Phases of a Economic Bubble

Jean-Paul Rodrigue achieved notability with his model of economic bubbles, charting four “phases of a bubble”.

Stages of a Bubble

Bubbles (financial manias) unfold in several stages, an observation that is backed up by 500 years of economic history. For simplistically, four phases can be identified:


While the “smart money” has purchased during the earlier “stealth phase”, institutional investors begin to buy during “take off”. Following media coverage, the general public begins to invest leading to steep rise in prices as “enthusiasm” and then “greed” kick in. “Delusion” precedes the peak.

Phase Details

  1. Stealth. Those who understand the new fundamentals (Smart Money) realize an emerging opportunity for substantial future appreciation. In this phase those investors buy some asset class, often quietly and cautiously. They can also rely on speculative and unproven assumptions. Prices gradually increase but often go completely unnoticed by the general population. Larger and larger positions are established as the smart money starts to understand better that the fundamentals are well-grounded and that this asset class is likely to experience significant future valuations.
  2. Awareness. Many investors start to notice the momentum, bringing additional money in and pushing prices higher. There can be a short-lived sell-off phase (or several of those) taking place as a few investors cash in their first profits. The Smart Money takes this opportunity to reinforce its existing positions. In the later stages of this phase, the media starts to notice and to produce positive reports.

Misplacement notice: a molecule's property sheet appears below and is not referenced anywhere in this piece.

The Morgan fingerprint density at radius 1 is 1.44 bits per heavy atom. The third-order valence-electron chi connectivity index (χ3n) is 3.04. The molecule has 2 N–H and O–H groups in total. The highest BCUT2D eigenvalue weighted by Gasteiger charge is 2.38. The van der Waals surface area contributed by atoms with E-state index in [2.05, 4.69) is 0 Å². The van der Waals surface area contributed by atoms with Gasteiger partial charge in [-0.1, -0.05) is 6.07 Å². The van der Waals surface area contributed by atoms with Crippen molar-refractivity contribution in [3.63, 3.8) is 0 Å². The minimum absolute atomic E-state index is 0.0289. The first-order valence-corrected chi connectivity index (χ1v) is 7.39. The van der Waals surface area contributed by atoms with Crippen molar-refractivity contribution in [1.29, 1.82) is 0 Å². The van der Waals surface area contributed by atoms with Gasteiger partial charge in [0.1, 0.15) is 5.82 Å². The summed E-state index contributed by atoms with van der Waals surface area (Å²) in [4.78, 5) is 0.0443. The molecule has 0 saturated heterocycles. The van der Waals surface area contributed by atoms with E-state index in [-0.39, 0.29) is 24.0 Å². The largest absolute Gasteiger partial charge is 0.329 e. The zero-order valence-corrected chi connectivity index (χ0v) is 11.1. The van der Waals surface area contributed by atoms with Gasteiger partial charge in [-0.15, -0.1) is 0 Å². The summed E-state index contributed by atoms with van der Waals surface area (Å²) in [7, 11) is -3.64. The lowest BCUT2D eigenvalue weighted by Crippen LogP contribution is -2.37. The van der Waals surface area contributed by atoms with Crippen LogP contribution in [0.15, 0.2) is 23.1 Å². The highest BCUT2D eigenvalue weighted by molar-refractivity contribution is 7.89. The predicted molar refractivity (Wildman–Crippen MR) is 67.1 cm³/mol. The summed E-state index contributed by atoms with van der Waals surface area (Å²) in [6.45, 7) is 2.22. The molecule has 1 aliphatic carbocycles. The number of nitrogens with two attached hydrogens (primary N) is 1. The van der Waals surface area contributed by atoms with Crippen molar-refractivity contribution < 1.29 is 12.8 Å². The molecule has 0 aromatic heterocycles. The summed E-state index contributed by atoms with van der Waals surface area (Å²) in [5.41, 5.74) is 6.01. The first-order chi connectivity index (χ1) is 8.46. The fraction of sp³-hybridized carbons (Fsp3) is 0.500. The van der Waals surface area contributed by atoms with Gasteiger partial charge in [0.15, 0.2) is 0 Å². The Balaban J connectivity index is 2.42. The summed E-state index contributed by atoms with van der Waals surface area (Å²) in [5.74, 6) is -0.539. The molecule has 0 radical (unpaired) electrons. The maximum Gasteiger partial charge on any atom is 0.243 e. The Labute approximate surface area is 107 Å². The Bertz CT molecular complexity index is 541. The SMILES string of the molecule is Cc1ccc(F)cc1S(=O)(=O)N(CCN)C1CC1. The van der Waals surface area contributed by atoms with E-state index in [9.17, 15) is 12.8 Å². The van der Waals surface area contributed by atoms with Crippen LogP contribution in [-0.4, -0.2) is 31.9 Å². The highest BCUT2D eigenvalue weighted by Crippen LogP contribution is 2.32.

3. Mania. Everyone is noticing that prices are going up, and the public jumps in. The expectations about future appreciation become a “no brainer,” and a linear inference mentality sets in. This phase is not about logic but a lot about psychology. A lot of money come in, creating even greater expectations and pushing prices to stratospheric levels and the craziness is, that the higher the price is, the more investments pour in. The smart money, as well as many institutional investors, are quietly pulling out and selling their assets. Unbiased opinion about the fundamentals becomes increasingly difficult to find as many players are heavily invested and have every interest to keep asset inflation going. The market gradually becomes more exuberant as “paper fortunes” are made from regular “investors,” and greed sets in. Everyone tries to jump in, and new intrants have absolutely no understanding of the market, its dynamic, and fundamentals. Prices are bid up with all financial means possible, particularly leverage and debt. If the bubble is linked with lax sources of credit, then it will endure far longer than many observers would expect, therefore discrediting many rational assessments that the situation is unsustainable. At some point, statements are made about entirely new fundamentals implying that a “permanent high plateau” has been reached to justify future price increases - the bubble is about to collapse.